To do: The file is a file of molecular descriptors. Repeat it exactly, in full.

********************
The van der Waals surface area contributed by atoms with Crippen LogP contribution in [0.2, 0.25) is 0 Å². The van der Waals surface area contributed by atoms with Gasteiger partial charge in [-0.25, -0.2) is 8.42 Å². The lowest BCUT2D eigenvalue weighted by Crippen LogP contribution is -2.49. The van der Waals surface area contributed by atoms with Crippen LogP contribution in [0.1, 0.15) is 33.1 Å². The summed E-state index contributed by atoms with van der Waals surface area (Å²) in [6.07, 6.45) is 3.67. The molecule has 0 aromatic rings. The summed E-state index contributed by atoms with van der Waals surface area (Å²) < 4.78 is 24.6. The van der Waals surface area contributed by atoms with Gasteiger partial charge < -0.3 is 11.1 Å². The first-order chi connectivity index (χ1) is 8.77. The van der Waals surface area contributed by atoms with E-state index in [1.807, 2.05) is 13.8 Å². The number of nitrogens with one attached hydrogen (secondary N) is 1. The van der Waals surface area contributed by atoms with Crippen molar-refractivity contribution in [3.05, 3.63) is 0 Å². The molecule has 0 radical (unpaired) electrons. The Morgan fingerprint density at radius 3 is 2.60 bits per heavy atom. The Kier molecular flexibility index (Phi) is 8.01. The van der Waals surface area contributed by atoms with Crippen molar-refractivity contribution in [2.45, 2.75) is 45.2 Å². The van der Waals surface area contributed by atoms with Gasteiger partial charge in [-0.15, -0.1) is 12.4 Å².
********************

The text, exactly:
The van der Waals surface area contributed by atoms with Crippen LogP contribution in [0.2, 0.25) is 0 Å². The van der Waals surface area contributed by atoms with Gasteiger partial charge in [-0.25, -0.2) is 8.42 Å². The lowest BCUT2D eigenvalue weighted by Crippen LogP contribution is -2.49. The van der Waals surface area contributed by atoms with Crippen LogP contribution in [0.1, 0.15) is 33.1 Å². The summed E-state index contributed by atoms with van der Waals surface area (Å²) in [6.07, 6.45) is 3.67. The molecule has 0 aromatic rings. The summed E-state index contributed by atoms with van der Waals surface area (Å²) < 4.78 is 24.6. The van der Waals surface area contributed by atoms with Gasteiger partial charge < -0.3 is 11.1 Å². The first-order chi connectivity index (χ1) is 8.77. The van der Waals surface area contributed by atoms with E-state index in [1.807, 2.05) is 13.8 Å². The number of nitrogens with one attached hydrogen (secondary N) is 1. The van der Waals surface area contributed by atoms with Crippen molar-refractivity contribution in [3.05, 3.63) is 0 Å². The molecule has 0 radical (unpaired) electrons. The Morgan fingerprint density at radius 3 is 2.60 bits per heavy atom. The Kier molecular flexibility index (Phi) is 8.01. The van der Waals surface area contributed by atoms with Crippen molar-refractivity contribution in [2.45, 2.75) is 45.2 Å². The van der Waals surface area contributed by atoms with Gasteiger partial charge in [-0.15, -0.1) is 12.4 Å².